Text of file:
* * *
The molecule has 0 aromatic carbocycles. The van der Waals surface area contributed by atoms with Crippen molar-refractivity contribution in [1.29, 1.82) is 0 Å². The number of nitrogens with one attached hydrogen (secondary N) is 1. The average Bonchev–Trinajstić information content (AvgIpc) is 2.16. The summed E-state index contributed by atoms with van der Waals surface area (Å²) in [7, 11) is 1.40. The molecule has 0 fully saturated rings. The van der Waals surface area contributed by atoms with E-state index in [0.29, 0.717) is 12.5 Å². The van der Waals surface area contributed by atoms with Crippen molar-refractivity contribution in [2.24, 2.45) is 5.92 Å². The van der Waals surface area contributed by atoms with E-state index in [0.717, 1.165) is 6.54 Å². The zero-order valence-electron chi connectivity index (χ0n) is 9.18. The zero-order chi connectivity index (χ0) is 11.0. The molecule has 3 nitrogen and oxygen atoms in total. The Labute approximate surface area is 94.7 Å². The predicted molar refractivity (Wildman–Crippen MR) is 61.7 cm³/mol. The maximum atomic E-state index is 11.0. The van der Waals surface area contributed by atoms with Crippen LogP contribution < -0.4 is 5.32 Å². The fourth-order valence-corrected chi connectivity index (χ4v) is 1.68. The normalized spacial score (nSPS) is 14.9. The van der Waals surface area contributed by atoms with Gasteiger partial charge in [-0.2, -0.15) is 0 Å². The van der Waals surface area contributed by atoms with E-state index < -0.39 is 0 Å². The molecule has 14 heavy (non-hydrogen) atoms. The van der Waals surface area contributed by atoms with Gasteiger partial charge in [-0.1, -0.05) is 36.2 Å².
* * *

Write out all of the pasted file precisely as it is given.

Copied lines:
The molecule has 0 aromatic carbocycles. The van der Waals surface area contributed by atoms with Crippen molar-refractivity contribution in [1.29, 1.82) is 0 Å². The number of nitrogens with one attached hydrogen (secondary N) is 1. The average Bonchev–Trinajstić information content (AvgIpc) is 2.16. The summed E-state index contributed by atoms with van der Waals surface area (Å²) in [7, 11) is 1.40. The molecule has 0 fully saturated rings. The van der Waals surface area contributed by atoms with E-state index in [0.29, 0.717) is 12.5 Å². The van der Waals surface area contributed by atoms with Crippen molar-refractivity contribution in [2.24, 2.45) is 5.92 Å². The van der Waals surface area contributed by atoms with E-state index in [0.717, 1.165) is 6.54 Å². The zero-order valence-electron chi connectivity index (χ0n) is 9.18. The zero-order chi connectivity index (χ0) is 11.0. The molecule has 3 nitrogen and oxygen atoms in total. The Labute approximate surface area is 94.7 Å². The predicted molar refractivity (Wildman–Crippen MR) is 61.7 cm³/mol. The maximum atomic E-state index is 11.0. The van der Waals surface area contributed by atoms with Crippen LogP contribution < -0.4 is 5.32 Å². The fourth-order valence-corrected chi connectivity index (χ4v) is 1.68. The normalized spacial score (nSPS) is 14.9. The van der Waals surface area contributed by atoms with Gasteiger partial charge in [-0.2, -0.15) is 0 Å². The van der Waals surface area contributed by atoms with E-state index < -0.39 is 0 Å². The molecule has 14 heavy (non-hydrogen) atoms. The van der Waals surface area contributed by atoms with Gasteiger partial charge in [-0.1, -0.05) is 36.2 Å².